Like much of the bombing during the war, the current sanctions primarily target not Saddam Hussein, but the Iraqi social system. I'm willing to bet Saddam and his cronies have more than enough food and medicine. It is the people of Iraq who are suffering, and it is Iraqi society that is being ripped apart by the stress of deprivation.
Clearly the U.S. has nothing against dictators; just dictators who choose to operate separate from Western power and influence. U.S. officials would like nothing more than a strong, pro-U.S. leader in Iraq ruling over a weak, broken, compliant population. That was the objective of the bombing, and that continues to be the goal of sanctions.
This is the meaning of the New World Order—complete and total control of strategic regions around the globe. The New World Order wishes to dominate not only leaders and governments, but the hearts and minds of the people as well.
In the New World Order everyone takes orders from us. We tolerate no dissension. Don't count on our humanitarian tendencies to temper our wrath, because we are merciless in our mission. If your military threatens our hegemony, we will defeat it. If your government wants to control its own natural resources, we will overthrow it. If your society harbors beliefs and cultural values that are proud and nationalistic, that promote resistance to exploitation and bullying, we will strangle it.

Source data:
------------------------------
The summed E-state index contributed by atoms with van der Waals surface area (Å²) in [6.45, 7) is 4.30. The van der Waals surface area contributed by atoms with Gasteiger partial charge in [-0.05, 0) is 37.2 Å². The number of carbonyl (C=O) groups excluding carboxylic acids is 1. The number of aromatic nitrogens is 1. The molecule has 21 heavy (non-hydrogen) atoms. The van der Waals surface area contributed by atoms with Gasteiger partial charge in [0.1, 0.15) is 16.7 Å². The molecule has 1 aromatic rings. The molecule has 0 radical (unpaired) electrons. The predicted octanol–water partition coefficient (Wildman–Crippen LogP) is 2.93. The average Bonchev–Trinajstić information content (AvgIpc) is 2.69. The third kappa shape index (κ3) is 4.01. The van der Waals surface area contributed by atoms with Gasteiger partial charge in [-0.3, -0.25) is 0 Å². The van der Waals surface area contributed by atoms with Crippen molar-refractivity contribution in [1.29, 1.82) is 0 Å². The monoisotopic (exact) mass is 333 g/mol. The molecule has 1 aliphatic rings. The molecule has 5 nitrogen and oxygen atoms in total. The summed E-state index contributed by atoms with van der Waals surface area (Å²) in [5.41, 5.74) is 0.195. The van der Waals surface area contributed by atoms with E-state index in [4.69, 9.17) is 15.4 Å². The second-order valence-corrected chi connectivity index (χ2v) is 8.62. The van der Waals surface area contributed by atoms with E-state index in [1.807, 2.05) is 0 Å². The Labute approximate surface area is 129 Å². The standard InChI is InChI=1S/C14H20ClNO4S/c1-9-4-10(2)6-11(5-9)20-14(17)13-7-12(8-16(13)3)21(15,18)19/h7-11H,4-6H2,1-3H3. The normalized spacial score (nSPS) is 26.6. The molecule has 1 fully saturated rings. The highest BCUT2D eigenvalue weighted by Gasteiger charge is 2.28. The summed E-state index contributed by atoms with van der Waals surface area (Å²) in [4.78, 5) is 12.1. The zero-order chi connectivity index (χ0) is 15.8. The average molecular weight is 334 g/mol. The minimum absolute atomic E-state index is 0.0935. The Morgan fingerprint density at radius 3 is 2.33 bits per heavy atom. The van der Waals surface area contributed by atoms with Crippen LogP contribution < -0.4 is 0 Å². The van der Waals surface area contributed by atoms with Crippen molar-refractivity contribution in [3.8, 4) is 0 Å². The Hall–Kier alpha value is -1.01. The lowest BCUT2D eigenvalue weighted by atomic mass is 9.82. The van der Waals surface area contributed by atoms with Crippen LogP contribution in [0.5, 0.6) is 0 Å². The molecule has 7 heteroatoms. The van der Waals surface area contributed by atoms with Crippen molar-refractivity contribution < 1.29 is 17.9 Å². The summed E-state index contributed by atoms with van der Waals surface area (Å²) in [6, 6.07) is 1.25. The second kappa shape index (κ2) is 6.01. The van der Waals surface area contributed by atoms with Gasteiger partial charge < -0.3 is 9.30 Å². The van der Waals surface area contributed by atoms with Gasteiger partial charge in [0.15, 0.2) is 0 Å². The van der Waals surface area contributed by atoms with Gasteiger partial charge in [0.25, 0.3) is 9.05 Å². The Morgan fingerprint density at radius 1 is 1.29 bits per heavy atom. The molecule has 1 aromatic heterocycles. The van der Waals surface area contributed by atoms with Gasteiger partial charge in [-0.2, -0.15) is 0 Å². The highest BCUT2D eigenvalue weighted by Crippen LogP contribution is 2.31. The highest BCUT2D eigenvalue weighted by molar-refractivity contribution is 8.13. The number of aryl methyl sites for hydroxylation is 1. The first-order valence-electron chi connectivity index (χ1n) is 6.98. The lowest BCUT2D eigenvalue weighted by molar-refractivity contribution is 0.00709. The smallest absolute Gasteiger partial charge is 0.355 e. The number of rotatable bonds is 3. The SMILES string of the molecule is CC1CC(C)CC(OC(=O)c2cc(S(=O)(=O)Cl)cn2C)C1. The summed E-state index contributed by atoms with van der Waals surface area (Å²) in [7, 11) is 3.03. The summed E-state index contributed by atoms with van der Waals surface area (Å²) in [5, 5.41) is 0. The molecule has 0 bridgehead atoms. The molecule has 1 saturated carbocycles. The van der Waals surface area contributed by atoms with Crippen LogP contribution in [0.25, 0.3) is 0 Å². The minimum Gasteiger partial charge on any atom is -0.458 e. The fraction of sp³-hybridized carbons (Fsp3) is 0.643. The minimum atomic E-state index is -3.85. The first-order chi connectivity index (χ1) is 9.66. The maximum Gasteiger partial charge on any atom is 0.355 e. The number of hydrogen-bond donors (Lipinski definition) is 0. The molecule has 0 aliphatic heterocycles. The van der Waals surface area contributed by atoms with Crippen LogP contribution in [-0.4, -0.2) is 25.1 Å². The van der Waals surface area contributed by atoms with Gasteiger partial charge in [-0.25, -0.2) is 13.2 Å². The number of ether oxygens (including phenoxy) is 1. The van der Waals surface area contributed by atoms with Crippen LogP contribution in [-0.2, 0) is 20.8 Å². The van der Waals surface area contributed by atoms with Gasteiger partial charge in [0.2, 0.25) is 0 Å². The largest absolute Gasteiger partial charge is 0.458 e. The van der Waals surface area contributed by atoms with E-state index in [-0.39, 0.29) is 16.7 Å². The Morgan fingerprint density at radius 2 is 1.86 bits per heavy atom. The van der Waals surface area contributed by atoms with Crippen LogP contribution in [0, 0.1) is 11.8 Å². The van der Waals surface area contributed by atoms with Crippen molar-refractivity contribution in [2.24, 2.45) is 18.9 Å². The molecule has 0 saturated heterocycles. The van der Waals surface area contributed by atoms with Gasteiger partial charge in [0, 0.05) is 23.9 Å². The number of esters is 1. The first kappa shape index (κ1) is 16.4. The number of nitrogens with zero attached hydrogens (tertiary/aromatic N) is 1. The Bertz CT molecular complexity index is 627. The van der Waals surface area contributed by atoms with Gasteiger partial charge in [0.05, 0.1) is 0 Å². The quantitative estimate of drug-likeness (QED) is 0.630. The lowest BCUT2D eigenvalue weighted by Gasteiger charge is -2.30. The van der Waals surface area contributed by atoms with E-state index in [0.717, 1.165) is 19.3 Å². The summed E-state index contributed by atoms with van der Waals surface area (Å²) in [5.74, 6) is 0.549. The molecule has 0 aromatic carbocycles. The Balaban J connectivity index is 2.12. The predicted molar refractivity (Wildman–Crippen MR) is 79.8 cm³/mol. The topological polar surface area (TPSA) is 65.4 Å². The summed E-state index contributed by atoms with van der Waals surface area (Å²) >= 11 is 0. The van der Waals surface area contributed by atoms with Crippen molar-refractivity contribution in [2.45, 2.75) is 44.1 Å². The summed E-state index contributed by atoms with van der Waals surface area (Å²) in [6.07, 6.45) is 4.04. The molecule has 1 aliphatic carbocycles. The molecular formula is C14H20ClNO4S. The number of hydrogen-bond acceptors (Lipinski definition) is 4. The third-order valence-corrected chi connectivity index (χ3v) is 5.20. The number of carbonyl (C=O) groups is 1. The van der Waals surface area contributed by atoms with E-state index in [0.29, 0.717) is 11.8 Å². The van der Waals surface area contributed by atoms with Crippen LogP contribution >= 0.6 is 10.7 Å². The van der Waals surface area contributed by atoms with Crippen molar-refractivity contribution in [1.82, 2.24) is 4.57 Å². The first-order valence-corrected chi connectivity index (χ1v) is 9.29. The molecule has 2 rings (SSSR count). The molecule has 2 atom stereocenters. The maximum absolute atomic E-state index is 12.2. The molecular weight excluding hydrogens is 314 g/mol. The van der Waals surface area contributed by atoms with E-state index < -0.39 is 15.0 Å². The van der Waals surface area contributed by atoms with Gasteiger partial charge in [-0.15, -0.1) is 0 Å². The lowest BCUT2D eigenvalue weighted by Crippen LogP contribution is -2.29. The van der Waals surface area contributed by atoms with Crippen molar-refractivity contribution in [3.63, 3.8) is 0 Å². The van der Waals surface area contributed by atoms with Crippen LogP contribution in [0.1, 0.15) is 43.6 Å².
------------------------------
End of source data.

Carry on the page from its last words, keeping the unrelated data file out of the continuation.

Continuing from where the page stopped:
Total control; complete domination; absolute power—the dream of all great rulers; the goal of all great empires. But of course there is no such thing as unconditional power, and those who strive for it are certain to meet resistance at every turn.
In the rich as well as the poor nations of the world there are rumblings of discontent with the New World Order. With every struggle, new ideas and forms of refusal are explored; new nonviolent weapons are developed and refined. The resisters may never win, but their struggles will not allow the Czars of the New World Order to win either. Such is the nature of power: victory is never total, defeat never final.
LINKS TO RELATED PAGES ON THIS SITE
LINKS TO RELATED PAGES ON OTHER SITES
How George Bush Sr. Sold the 1991 Bombing of Iraq
How the fictitious story of Iraqis murdering babies in Kuwait was used to drum up support for the Gulf War.
Bush Speech Announcing War Against Iraq
A short summary of events leading up to the 1991 war and text of the president's speech announcing that the bombardment of Iraq had begun.
Needless Deaths in the Gulf War
This publication from the Human Rights Watch group examines violations of international law during the Gulf War.
A partial, online version of the 1992 book by Ramsey Clark and others. Subtitled “A Report on United States War Crimes Against Iraq.”
The Unseen Gulf War
The human consequences of the first U.S.–Iraq war were not widely shown by Western media. Here are some stark and disturbing photographs powerfully portraying the destruction and despair.
Killology Research Group
The site of Lt. Col. Dave Grossman (author of the book On Killing) dedicated to studying and publicizing the psychological costs of learning to kill.
The Gulf War and the Spectacle
Media manipulation and the 1991 Gulf War from a Situationist point of view.